Natural Wonders of the World – Underground River of Puerto Princesa


Philippines is hidding a real gem.  In fact, scratch that, they are hiding some of the most amazing islands for vacation in the world.  I’ve been to the main island a couple of times, but it was this intentional visit to go see the 7 natural wonders of the world that brought me to the little gem of an island of Palawan.  Puerto Princesa Underground River started with a motor boat ride to the nearby beach to an outfitter to provide us with smaller boats bright mandatory big orange life jackets and shiny hard hat helmets. 

The puerto princesa national park is a limestone karst mountain landscape. The actual St. Pauls Underground River Cave is more than 24 km (15 mi) long and contains an 8.2 km (5.1 mi) long underground section of the Cabayugan River. The river system of the cave flows into the West Philippine Sea and is navigable by boat up to 4.3 km (2.7 mi) in from the entrance. The cave includes major formations of stalactites and stalagmites, and several large chambers, including the 360-meter-long Italian’s Chamber with approximate 2.5 million square meters of volume making it one of the largest cave rooms in the world.

20170928_013615125_iOS

Tourists getting ready to enter the cave

image

Just inside the cave system

20170928_003216009_iOS

On the first boat headed to the beach with the smaller boats

20170927_093810602_iOS

The island of Palawan has many uniquely styled canoe boats designed to move quickly over the water

20170927_082142785_iOS

The boat captains love and live on the water.  It is life.

image

Bats, snakes, birds, there’s a lot of life going in and out of the caves.

20170927_104239990_iOS

Chili crab.  Some of the best food on a banana leaf.

20170927_093637067_iOS

The boats are a very important part of life on Palawan island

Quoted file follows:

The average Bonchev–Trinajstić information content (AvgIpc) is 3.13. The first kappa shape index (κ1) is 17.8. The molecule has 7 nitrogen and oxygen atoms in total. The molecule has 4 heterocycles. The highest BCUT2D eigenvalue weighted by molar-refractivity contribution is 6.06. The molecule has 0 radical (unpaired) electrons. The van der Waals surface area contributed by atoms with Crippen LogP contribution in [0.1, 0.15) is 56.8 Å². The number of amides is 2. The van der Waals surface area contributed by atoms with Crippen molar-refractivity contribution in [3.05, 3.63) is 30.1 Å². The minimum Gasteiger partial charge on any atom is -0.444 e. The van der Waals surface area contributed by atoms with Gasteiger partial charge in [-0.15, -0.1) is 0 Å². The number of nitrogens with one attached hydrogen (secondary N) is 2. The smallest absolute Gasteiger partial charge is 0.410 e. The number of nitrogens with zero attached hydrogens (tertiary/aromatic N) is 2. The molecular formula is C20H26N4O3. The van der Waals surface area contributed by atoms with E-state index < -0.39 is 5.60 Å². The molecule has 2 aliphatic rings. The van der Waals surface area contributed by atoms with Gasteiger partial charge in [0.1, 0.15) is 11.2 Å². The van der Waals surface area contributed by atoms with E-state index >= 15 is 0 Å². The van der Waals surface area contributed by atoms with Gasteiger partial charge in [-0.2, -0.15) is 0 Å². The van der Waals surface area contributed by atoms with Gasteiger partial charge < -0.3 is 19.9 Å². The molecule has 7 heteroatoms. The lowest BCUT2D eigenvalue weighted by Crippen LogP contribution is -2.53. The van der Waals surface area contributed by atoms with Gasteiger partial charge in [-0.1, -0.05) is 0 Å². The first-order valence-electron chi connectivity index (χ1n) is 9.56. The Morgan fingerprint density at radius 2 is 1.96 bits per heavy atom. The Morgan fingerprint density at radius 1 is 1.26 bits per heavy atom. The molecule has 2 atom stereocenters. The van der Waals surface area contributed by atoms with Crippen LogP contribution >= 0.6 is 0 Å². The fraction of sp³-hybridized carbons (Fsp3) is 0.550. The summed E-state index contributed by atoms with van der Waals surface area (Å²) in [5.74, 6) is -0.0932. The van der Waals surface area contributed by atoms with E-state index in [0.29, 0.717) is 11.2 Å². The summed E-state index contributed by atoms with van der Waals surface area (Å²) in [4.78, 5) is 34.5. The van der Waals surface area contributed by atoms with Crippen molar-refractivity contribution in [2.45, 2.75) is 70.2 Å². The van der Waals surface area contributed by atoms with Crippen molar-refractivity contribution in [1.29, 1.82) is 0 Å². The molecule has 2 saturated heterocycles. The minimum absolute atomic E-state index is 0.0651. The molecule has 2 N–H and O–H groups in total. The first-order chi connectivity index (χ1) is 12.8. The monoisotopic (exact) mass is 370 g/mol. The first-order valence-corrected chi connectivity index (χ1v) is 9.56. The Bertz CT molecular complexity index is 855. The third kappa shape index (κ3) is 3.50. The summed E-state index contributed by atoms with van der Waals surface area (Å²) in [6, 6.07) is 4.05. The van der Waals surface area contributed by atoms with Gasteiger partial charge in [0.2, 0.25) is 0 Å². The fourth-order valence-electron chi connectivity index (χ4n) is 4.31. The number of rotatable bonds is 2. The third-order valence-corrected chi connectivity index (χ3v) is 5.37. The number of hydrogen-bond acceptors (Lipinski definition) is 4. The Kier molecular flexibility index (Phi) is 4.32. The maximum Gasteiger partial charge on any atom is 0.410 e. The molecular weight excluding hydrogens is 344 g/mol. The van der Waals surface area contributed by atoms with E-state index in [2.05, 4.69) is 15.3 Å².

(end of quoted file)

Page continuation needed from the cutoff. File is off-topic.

20170928_055915304_iOS

I stand back to back with our guide and she’s next to one of the indigenous oldest elders.  They are known as pygmy people due to their height.

20170928_055705920_iOS

Palawan not only has an underground river cave system, but also native tribes!  This friendly looking tribe recently emerged from the forest.  They danced with us and taught us about their mythologies and shared traditions.  A young guide who is from another nearby tribe can speak their language and helped us communicate with them.   The young ones are now attending a school built right next to the huts, the teacher resides nearby.

20170928_055604029_iOS

There are 70 indigenous peoples and the Bataks are thought to come from Asia 50,000 years ago.   The island of Palawan, the largest province in the Philippines, is home to several indigenous ethnolinguistic groups namely, the Kagayanen, Tagbanwa, Palawano, Taaw’t Bato, Molbog and the Batak tribes. They live in remote villages in the mountains and coastal areas.  We drove as far as we could and then walked across 6 streams to this remote village.  We visited this small tribe of about 17 individuals, some of the last of the Batak tribe.  The Batak tribe is a group of indigenous people who reside in the rugged interiors of the northeast portion of the province of Palawan. These group of people lives close to nature and are extremely peaceful and shy, traditionally they believe in nature spirits with whom they communicate with through the aid of a shaman. At present, there are only about 500, or less, Batak people remaining in the Philippines.  This group is now Christian and preferred not to talk about the old beliefs, but did tell us how much their lives changed when they found rice.  It was rice ultimately that drove them from hiding in the forest to coming out and coexisting with the other people.